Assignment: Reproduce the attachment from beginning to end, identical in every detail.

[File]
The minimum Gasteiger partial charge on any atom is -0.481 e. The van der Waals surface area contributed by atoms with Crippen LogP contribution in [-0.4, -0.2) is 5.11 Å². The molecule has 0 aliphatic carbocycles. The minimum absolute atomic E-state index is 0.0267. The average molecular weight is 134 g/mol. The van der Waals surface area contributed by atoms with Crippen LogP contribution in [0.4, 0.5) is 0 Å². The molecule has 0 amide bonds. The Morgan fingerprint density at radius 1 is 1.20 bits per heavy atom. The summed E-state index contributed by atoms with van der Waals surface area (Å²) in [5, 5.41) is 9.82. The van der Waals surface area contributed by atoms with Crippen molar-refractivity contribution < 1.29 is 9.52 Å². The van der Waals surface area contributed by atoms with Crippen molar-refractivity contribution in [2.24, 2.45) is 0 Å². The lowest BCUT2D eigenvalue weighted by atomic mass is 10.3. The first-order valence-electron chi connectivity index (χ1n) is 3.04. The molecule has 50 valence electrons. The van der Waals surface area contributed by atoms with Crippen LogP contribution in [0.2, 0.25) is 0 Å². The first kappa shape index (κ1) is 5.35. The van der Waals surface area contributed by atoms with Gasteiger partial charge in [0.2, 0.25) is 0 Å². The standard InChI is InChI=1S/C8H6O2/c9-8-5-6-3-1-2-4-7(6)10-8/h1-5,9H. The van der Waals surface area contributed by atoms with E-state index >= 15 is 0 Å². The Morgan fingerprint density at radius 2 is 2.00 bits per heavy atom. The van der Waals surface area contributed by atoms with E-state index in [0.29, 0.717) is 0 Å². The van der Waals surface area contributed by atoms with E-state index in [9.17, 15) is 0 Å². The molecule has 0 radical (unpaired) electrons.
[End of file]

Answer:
The minimum Gasteiger partial charge on any atom is -0.481 e. The van der Waals surface area contributed by atoms with Crippen LogP contribution in [-0.4, -0.2) is 5.11 Å². The molecule has 0 aliphatic carbocycles. The minimum absolute atomic E-state index is 0.0267. The average molecular weight is 134 g/mol. The van der Waals surface area contributed by atoms with Crippen LogP contribution in [0.4, 0.5) is 0 Å². The molecule has 0 amide bonds. The Morgan fingerprint density at radius 1 is 1.20 bits per heavy atom. The summed E-state index contributed by atoms with van der Waals surface area (Å²) in [5, 5.41) is 9.82. The van der Waals surface area contributed by atoms with Crippen molar-refractivity contribution < 1.29 is 9.52 Å². The van der Waals surface area contributed by atoms with Crippen molar-refractivity contribution in [2.24, 2.45) is 0 Å². The lowest BCUT2D eigenvalue weighted by atomic mass is 10.3. The first-order valence-electron chi connectivity index (χ1n) is 3.04. The molecule has 50 valence electrons. The van der Waals surface area contributed by atoms with Crippen LogP contribution in [0.2, 0.25) is 0 Å². The first kappa shape index (κ1) is 5.35. The van der Waals surface area contributed by atoms with Gasteiger partial charge in [0.2, 0.25) is 0 Å². The standard InChI is InChI=1S/C8H6O2/c9-8-5-6-3-1-2-4-7(6)10-8/h1-5,9H. The van der Waals surface area contributed by atoms with E-state index >= 15 is 0 Å². The Morgan fingerprint density at radius 2 is 2.00 bits per heavy atom. The van der Waals surface area contributed by atoms with E-state index in [0.29, 0.717) is 0 Å². The van der Waals surface area contributed by atoms with E-state index in [9.17, 15) is 0 Å². The molecule has 0 radical (unpaired) electrons.